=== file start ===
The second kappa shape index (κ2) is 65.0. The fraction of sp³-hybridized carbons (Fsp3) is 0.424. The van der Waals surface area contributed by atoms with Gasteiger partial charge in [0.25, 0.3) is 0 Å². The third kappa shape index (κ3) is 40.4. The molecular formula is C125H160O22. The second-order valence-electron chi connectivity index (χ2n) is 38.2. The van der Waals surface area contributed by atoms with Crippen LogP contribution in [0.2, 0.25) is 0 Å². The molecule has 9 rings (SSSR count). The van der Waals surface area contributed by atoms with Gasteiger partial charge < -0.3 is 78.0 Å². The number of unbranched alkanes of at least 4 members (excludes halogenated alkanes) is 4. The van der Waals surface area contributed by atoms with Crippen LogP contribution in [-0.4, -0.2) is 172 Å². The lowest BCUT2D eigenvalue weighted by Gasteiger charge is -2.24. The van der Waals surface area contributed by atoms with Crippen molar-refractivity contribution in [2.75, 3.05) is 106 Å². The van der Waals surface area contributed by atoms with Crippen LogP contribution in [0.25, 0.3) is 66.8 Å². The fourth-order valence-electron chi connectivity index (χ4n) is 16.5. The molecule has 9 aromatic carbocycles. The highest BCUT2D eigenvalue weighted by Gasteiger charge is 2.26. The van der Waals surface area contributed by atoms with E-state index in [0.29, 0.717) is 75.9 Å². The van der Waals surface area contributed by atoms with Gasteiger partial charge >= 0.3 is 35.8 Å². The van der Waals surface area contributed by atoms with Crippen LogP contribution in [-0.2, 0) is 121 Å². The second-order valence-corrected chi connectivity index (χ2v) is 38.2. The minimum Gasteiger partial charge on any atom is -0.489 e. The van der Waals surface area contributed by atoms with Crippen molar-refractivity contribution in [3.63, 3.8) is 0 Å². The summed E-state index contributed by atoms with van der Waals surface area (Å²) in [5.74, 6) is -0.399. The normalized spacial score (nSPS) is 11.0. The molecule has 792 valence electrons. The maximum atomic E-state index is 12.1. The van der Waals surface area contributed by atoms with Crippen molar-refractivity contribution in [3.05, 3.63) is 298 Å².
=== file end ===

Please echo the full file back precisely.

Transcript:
The second kappa shape index (κ2) is 65.0. The fraction of sp³-hybridized carbons (Fsp3) is 0.424. The van der Waals surface area contributed by atoms with Gasteiger partial charge in [0.25, 0.3) is 0 Å². The third kappa shape index (κ3) is 40.4. The molecular formula is C125H160O22. The second-order valence-electron chi connectivity index (χ2n) is 38.2. The van der Waals surface area contributed by atoms with Crippen LogP contribution in [0.2, 0.25) is 0 Å². The molecule has 9 rings (SSSR count). The van der Waals surface area contributed by atoms with Gasteiger partial charge < -0.3 is 78.0 Å². The number of unbranched alkanes of at least 4 members (excludes halogenated alkanes) is 4. The van der Waals surface area contributed by atoms with Crippen LogP contribution in [-0.4, -0.2) is 172 Å². The lowest BCUT2D eigenvalue weighted by Gasteiger charge is -2.24. The van der Waals surface area contributed by atoms with Crippen molar-refractivity contribution in [2.75, 3.05) is 106 Å². The van der Waals surface area contributed by atoms with Crippen LogP contribution in [0.25, 0.3) is 66.8 Å². The fourth-order valence-electron chi connectivity index (χ4n) is 16.5. The molecule has 9 aromatic carbocycles. The highest BCUT2D eigenvalue weighted by Gasteiger charge is 2.26. The van der Waals surface area contributed by atoms with E-state index in [0.29, 0.717) is 75.9 Å². The van der Waals surface area contributed by atoms with Gasteiger partial charge >= 0.3 is 35.8 Å². The van der Waals surface area contributed by atoms with Crippen LogP contribution in [-0.2, 0) is 121 Å². The second-order valence-corrected chi connectivity index (χ2v) is 38.2. The minimum Gasteiger partial charge on any atom is -0.489 e. The van der Waals surface area contributed by atoms with Crippen molar-refractivity contribution in [3.63, 3.8) is 0 Å². The summed E-state index contributed by atoms with van der Waals surface area (Å²) in [5.74, 6) is -0.399. The normalized spacial score (nSPS) is 11.0. The molecule has 792 valence electrons. The maximum atomic E-state index is 12.1. The van der Waals surface area contributed by atoms with Crippen molar-refractivity contribution in [3.05, 3.63) is 298 Å².